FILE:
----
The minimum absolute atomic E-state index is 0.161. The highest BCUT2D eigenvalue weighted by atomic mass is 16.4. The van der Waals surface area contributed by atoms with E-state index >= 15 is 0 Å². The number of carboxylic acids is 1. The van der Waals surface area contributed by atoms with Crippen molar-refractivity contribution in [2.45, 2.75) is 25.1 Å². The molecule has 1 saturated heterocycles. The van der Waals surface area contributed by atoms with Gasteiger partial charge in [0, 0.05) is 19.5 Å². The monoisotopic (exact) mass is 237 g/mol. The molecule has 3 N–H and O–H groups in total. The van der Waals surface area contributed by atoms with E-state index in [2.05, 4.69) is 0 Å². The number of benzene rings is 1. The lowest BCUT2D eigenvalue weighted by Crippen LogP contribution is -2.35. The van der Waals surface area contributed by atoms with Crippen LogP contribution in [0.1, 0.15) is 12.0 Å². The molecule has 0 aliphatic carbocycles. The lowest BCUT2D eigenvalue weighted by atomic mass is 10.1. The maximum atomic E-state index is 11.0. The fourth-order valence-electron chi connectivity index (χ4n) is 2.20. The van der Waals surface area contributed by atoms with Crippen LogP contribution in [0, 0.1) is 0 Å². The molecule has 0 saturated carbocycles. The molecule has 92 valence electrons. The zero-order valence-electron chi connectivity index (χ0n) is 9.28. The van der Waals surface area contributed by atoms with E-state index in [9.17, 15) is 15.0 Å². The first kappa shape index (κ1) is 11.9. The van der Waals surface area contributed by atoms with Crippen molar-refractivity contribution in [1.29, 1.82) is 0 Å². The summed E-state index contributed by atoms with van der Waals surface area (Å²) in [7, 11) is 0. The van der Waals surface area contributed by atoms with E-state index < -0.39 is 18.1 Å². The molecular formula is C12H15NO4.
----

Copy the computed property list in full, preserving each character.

The minimum absolute atomic E-state index is 0.161. The highest BCUT2D eigenvalue weighted by atomic mass is 16.4. The van der Waals surface area contributed by atoms with E-state index >= 15 is 0 Å². The number of carboxylic acids is 1. The van der Waals surface area contributed by atoms with Crippen molar-refractivity contribution in [2.45, 2.75) is 25.1 Å². The molecule has 1 saturated heterocycles. The van der Waals surface area contributed by atoms with Gasteiger partial charge in [0, 0.05) is 19.5 Å². The monoisotopic (exact) mass is 237 g/mol. The molecule has 3 N–H and O–H groups in total. The van der Waals surface area contributed by atoms with E-state index in [2.05, 4.69) is 0 Å². The number of benzene rings is 1. The lowest BCUT2D eigenvalue weighted by Crippen LogP contribution is -2.35. The van der Waals surface area contributed by atoms with Crippen LogP contribution in [0.1, 0.15) is 12.0 Å². The molecule has 0 aliphatic carbocycles. The lowest BCUT2D eigenvalue weighted by atomic mass is 10.1. The maximum atomic E-state index is 11.0. The fourth-order valence-electron chi connectivity index (χ4n) is 2.20. The van der Waals surface area contributed by atoms with Crippen LogP contribution in [0, 0.1) is 0 Å². The molecule has 0 saturated carbocycles. The molecule has 92 valence electrons. The zero-order valence-electron chi connectivity index (χ0n) is 9.28. The van der Waals surface area contributed by atoms with E-state index in [9.17, 15) is 15.0 Å². The first kappa shape index (κ1) is 11.9. The van der Waals surface area contributed by atoms with Crippen molar-refractivity contribution in [1.29, 1.82) is 0 Å². The summed E-state index contributed by atoms with van der Waals surface area (Å²) in [7, 11) is 0. The van der Waals surface area contributed by atoms with E-state index < -0.39 is 18.1 Å². The molecular formula is C12H15NO4.